What Service Providers are Learning from the Cloud? Part2
Part 2 – Microservices and Containers
When Service Providers (SPs) look to the future they see a tsunami bearing down that threatens to drown their traditional world. The over-the-top (OTT) delivery of cloud-based services has already diminished the SP role in many cases to being a pipe supplier and bit transporter. Cloud services are now also beginning to endanger SP’s value-added business, residential, and mobile services.
Microservices is an architectural style that structures an application as a collection of autonomous loosely-coupled services. Each microservice fulfills a well-defined business function and is responsible for its own data, so that it has no external dependencies. Microservices communicate with each other using well-defined stateless protocols like HTTP. They are a sharp departure from the previous mainstream enterprise Service-Oriented Architecture (SOA) that was used extensively by SPs.
For example, an SDN optical domain controller application might be composed of microservices for: a) parent optical domain control, b) vendor A equipment control, and c) vendor B equipment control.
Microservices enable a highly modular development and deployment environment, whereby each microservice can be individually upgraded, repaired, or replaced in an application without affecting other ones. This allows for “continuous delivery” of applications, which is a central benefit of the target DevOps environment. In the example of the SDN optical domain controller, new vendor equipment can be rolled out without the need for extensive integration and back testing with the parent controller. Release management is fluid and light weight.
Microservices also enable applications to scale effortlessly. If a particular microservice is a bottleneck, then it can be moved to more powerful hardware, or additional instances of the microservice can be spun-up. Microservices also make applications more robust. If an individual microservice fails, then the application carries on as best as it can with the remaining microservices. These attributes make it easier for SPs to meet Service Level Agreement commitments.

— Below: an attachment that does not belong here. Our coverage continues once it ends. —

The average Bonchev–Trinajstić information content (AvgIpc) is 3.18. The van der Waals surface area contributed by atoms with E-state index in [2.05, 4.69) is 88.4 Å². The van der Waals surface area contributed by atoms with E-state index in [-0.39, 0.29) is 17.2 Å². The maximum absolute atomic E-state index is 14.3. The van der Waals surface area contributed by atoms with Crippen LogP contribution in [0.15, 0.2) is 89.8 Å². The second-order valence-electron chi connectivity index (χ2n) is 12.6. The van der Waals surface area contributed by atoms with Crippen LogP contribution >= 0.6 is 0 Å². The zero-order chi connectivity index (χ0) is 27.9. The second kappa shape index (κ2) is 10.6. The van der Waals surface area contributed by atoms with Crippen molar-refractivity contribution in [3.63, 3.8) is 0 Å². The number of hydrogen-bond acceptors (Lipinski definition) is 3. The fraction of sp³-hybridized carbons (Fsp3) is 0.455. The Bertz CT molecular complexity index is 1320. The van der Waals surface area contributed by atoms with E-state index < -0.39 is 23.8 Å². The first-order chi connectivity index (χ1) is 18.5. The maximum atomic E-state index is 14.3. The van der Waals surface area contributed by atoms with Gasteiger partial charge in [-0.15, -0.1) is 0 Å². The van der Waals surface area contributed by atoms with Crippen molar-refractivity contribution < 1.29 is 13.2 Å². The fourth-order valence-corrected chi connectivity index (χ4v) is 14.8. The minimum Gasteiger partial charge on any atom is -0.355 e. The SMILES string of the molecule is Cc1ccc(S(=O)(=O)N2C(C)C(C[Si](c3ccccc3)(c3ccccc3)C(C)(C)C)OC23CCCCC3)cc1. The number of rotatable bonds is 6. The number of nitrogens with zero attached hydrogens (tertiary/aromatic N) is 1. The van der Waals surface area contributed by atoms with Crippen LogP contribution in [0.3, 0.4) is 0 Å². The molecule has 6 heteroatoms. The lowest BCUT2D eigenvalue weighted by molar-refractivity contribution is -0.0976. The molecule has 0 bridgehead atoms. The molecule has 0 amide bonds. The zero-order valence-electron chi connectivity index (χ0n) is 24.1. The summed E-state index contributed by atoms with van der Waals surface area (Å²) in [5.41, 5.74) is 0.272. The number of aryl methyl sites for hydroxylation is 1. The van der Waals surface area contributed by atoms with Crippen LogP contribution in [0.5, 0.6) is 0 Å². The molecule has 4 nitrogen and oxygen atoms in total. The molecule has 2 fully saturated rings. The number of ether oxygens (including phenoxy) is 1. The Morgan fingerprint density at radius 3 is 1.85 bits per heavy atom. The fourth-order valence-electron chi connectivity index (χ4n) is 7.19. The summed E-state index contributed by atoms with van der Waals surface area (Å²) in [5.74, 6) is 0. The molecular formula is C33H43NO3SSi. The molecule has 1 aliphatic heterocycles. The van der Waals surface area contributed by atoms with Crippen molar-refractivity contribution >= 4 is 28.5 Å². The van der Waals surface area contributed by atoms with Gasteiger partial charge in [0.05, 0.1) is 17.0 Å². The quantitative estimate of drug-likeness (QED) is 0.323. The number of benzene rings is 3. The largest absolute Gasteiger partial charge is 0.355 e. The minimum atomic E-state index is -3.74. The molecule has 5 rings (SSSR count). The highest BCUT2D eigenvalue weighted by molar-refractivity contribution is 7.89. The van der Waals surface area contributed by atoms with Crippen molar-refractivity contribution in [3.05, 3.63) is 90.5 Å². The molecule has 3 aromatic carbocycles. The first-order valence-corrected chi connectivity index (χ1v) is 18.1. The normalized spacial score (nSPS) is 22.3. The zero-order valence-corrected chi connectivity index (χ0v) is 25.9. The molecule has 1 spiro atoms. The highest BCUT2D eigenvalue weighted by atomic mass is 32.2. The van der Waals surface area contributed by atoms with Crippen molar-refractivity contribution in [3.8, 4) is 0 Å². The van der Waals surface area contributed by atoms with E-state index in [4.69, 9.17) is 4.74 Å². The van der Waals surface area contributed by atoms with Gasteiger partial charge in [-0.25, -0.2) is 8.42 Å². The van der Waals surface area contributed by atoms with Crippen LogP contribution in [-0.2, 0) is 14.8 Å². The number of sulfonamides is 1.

Each microservice pictured above is shown in a geared circle – or its container. It is useful to think of software containers as having similar functionality to shipping containers. A shipping container holds virtually any type of goods, and facilitates their transport in a common manner over multiple modes of transportation, like trucks, railways, and ships. A software container holds virtually any type of software code (and it is especially compatible with microservices) enabling the code to run transparently over multiple runtime environments, like development, testing, integration, and production. As such, containers are a central pillar in realizing DevOps. They make applications portable, facilitating seamless handoff of code both within and between development and operations organizations, speeding up the rollout of applications.
Software containers, like shipping containers, also enable dense packing on underlying resources. Applications can be broken up and distributed across fewer servers than is possible under an SOA, saving on capital costs.
A container essentially is a thin virtual machine layer that isolates the software code from the underlying operating system. It enables the containerized software to run identically, regardless of the environment. The most popular container standard is Docker, which has built up a large ecosystem and has widespread use. A colorful term you may have heard is Docker Swarm, which is a tool that lets administrators and developers manage a large number of Docker containers.
Stay tuned for the final blog in this series, where we complete the picture, and discuss how container-based microservice applications run on top of a Service Provider Platform-as-a-Service (PaaS).